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Title: Exploring networks-on-chip for FPGAs
Author: Francis, R. M.
Awarding Body: University of Cambridge
Current Institution: University of Cambridge
Date of Award: 2009
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This thesis looks at Network-on-Chip design for FPGAs beyond the trade-offs between hard (silicon) and soft (configurable) designs. FPGAs are capable of extremely flexible statically-routed bit-based wiring, but this flexibility comes at a high area, latency and power cost. In the first part of this thesis I explore the capability of Time-Division Multiplexed (TDM) wiring to bridge the gap between the fine-grain static FPGA wiring and the bust-based dynamic routing of a NoC. By replacing some of the static FPGA wiring with TDM wiring I am able to time division multiplex hard routers and make better use of the non-configurable area. The cost of a hard network is reduced by moving some of the area cost from the routers into reusable TDM wiring components. The TDM wiring improves the interface between the hard routers and soft IP blocks which leads to higher logic density overall. I show that TDM wiring makes hard routers a flexible and efficient alternative to soft interconnect. The second part of this thesis looks at the feasibility of replacing all static wiring on the FPGA with TDM wiring. The aim was to increase the routing capacity of the FPGA whilst decreasing the area used to implement it. An ECAD flow was developed to explore the extent to which the amount of wiring can be reduced. The results were then used to design the TDM circuitry. My results show that an 80% reduction in the amount of wiring is possible through time-division multiplexing. This reduction is sufficient to increase the routing capacity of the FPGA whilst maintaining similar or better logic density. This TDM wiring can be used to implement area-and power-efficient hard networks-on-chip with good flexibility, as well as improving the performance of other hard IP blocks.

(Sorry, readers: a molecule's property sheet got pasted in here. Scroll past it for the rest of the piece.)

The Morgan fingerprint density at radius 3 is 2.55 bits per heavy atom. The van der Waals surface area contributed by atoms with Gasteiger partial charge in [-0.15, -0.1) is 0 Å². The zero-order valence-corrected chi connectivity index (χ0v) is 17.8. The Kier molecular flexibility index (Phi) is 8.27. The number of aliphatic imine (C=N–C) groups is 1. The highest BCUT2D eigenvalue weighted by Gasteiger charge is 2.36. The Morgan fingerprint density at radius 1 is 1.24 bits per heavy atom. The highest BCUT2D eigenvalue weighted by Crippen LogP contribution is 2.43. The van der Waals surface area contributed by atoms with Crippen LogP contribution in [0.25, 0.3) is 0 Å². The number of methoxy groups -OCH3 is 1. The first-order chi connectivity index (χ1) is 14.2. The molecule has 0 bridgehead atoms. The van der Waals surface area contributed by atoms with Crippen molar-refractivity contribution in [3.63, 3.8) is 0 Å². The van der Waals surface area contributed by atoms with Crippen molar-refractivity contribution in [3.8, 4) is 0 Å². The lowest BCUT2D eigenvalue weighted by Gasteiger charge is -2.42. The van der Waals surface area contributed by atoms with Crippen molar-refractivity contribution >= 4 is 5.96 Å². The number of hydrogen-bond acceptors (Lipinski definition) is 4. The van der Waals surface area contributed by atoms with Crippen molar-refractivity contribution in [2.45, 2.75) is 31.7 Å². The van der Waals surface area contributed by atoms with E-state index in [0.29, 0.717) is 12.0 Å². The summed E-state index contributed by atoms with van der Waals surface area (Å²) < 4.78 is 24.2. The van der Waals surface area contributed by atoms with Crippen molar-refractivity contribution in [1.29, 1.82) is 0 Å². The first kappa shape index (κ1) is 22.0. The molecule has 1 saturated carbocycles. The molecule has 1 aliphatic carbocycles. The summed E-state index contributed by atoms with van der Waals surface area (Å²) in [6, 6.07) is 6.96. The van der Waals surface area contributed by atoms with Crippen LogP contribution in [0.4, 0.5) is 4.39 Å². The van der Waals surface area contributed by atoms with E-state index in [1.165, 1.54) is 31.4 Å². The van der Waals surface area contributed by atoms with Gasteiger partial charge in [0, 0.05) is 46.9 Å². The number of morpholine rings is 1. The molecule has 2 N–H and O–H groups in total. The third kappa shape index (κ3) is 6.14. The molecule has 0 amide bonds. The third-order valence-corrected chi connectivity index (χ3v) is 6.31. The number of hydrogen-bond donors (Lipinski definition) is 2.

Supervisor: Not available Sponsor: Not available
Qualification Name: Thesis (Ph.D.) Qualification Level: Doctoral
EThOS ID:  DOI: Not available